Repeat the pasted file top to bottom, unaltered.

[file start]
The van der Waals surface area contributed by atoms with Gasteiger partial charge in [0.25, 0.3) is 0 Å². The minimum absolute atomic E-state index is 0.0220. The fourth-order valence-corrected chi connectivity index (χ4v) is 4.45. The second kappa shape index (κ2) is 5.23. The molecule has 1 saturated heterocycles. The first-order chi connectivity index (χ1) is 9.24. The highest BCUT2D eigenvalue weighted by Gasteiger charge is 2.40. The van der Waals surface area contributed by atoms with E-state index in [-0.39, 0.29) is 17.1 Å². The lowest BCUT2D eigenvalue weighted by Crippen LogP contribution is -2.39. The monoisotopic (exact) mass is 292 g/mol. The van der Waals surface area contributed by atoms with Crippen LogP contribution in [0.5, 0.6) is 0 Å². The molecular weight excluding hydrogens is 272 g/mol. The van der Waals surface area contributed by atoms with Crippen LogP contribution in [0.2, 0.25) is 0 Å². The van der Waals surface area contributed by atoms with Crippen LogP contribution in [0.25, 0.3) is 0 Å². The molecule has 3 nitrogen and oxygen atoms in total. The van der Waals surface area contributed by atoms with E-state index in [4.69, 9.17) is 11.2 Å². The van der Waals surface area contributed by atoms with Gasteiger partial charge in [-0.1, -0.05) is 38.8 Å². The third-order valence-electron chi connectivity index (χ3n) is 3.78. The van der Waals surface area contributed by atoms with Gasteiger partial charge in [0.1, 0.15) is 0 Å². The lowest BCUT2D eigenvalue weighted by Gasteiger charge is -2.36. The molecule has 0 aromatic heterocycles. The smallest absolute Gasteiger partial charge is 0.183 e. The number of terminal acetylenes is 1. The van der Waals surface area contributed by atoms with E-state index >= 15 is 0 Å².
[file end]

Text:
The van der Waals surface area contributed by atoms with Gasteiger partial charge in [0.25, 0.3) is 0 Å². The minimum absolute atomic E-state index is 0.0220. The fourth-order valence-corrected chi connectivity index (χ4v) is 4.45. The second kappa shape index (κ2) is 5.23. The molecule has 1 saturated heterocycles. The first-order chi connectivity index (χ1) is 9.24. The highest BCUT2D eigenvalue weighted by Gasteiger charge is 2.40. The van der Waals surface area contributed by atoms with E-state index in [-0.39, 0.29) is 17.1 Å². The lowest BCUT2D eigenvalue weighted by Crippen LogP contribution is -2.39. The monoisotopic (exact) mass is 292 g/mol. The van der Waals surface area contributed by atoms with Crippen LogP contribution in [0.5, 0.6) is 0 Å². The molecular weight excluding hydrogens is 272 g/mol. The van der Waals surface area contributed by atoms with Crippen LogP contribution in [0.2, 0.25) is 0 Å². The van der Waals surface area contributed by atoms with Crippen LogP contribution in [0.25, 0.3) is 0 Å². The molecule has 3 nitrogen and oxygen atoms in total. The van der Waals surface area contributed by atoms with E-state index in [4.69, 9.17) is 11.2 Å². The van der Waals surface area contributed by atoms with Gasteiger partial charge in [-0.1, -0.05) is 38.8 Å². The third-order valence-electron chi connectivity index (χ3n) is 3.78. The van der Waals surface area contributed by atoms with Gasteiger partial charge in [0.1, 0.15) is 0 Å². The lowest BCUT2D eigenvalue weighted by Gasteiger charge is -2.36. The molecule has 0 aromatic heterocycles. The smallest absolute Gasteiger partial charge is 0.183 e. The number of terminal acetylenes is 1. The van der Waals surface area contributed by atoms with E-state index >= 15 is 0 Å².